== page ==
SUMMARY OF THE INVENTION

The present invention provides a method for enhancing dehumidification of a conditioned space, while optimizing the effectiveness of Indoor Air Quality (IAQ) devices that are present in the HVAC system. After the system compressor is shut off, the actual space humidity is compared to the desired humidity. If the actual humidity is very close to or lower than the desired level the indoor blower (air handler) is allowed to continue running. However, if the actual humidity is greater than the desired level by a specified amount, the blower is forced off for a period of time proportional to the difference between the actual and desired humidity. At the next compressor activation, the blower is allowed to run as normal.

BRIEF DESCRIPTION OF THE DRAWINGS

The novel features believed characteristic of the invention are set forth in the appended claims. The invention itself, however, as well as a preferred mode of use, further objects and advantages thereof, will best be understood by reference to the following detailed description of an illustrative embodiment when read in conjunction with the accompanying drawings, wherein:

FIG. 1 is a schematic block diagram illustrating a conventional air processing system in which the present invention may be implemented;

FIG. 2 is an electrical schematic block diagram of the present invention shown in FIG. 1;

FIG. 3 is a front view of a housing including a relative humidity selector to be manually set by the user;

FIG. 4 is a schematic block diagram illustrating a constant volume blower incorporated into the air processing system shown in FIG. 1; and

FIG. 5 depicts the process flow for enhanced dehumidification via blower control.

DETAILED DESCRIPTION OF THE DRAWINGS

With reference to the FIGS. 1-4, the present invention is shown as a control 10 for regulating the relative humidity level in an enclosure 12. The control 10 operates in conjunction with, and as a part of, a conventional air processing system 14, including a thermostat 16 and an air processor 18. The thermostat 16 is positioned within the enclosed space 12 and activates the air processor 18 in accordance with the enclosure temperature.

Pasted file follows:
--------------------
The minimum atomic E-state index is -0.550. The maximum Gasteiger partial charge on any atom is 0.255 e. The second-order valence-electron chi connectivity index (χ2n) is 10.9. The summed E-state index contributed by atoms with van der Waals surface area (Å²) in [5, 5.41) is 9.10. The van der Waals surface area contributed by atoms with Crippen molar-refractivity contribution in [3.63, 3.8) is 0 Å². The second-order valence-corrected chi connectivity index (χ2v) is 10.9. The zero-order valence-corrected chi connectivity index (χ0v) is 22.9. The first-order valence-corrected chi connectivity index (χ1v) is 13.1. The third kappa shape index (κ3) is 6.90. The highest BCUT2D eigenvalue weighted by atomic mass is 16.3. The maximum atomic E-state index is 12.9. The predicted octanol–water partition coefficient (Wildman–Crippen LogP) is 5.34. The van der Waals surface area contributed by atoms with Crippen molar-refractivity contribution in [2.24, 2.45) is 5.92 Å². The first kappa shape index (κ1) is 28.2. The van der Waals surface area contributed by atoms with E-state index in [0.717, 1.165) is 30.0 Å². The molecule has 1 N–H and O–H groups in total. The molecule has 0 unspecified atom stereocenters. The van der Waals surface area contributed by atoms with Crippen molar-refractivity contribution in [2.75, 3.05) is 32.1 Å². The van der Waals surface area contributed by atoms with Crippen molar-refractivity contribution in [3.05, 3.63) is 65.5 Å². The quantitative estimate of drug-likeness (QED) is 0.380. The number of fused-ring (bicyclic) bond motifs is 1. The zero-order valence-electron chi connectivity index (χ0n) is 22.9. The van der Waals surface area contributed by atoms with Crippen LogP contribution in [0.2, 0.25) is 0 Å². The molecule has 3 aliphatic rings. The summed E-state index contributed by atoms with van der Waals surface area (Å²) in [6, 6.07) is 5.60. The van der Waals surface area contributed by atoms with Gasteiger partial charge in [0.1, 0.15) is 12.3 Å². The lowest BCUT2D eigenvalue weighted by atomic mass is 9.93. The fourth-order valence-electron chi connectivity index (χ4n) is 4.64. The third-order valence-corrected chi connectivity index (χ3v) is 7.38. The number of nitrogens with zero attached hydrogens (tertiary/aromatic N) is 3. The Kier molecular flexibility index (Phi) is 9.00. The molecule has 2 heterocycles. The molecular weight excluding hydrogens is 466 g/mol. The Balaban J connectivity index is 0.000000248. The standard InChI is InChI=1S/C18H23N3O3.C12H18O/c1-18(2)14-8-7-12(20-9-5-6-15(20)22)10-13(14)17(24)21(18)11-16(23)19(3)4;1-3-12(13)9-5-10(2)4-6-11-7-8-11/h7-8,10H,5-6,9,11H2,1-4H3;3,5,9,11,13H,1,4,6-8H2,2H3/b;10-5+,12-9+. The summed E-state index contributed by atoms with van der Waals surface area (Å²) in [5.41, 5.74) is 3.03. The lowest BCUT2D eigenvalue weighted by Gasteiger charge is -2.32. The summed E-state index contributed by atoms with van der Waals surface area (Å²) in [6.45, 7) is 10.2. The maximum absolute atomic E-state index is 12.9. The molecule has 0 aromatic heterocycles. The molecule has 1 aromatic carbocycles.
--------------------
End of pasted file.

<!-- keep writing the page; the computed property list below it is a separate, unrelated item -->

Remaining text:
The air processing system 14 further includes a blower 20. A two-speed blower 20 is shown, but the control 10 is readily adapted for use with a constant volume blower such as shown in U.S. Pat. Nos. 4,806,833, 4,540,921, 4,169,990 and 4,005,347. With a constant volume blower 20, an interface 22 between the thermostat 16 and blower motor 24 is necessary, as shown in FIG. 4. One such interface 22 is shown in U.S. Pat. No. 5,220,255. The teachings of the aforementioned patents are incorporated herein by reference.

In the preferred embodiment, the air processor 18 comprises a heat pump 26 including a two-speed compressor 28. Alternatively, the air processor 18 may include a conventional two-speed air conditioner. The heat pump 26 in the present example has a reversing valve 30 for selection of the heating or cooling mode of operation. The compressor 28 includes an outside coil 32 and an inside coil 34.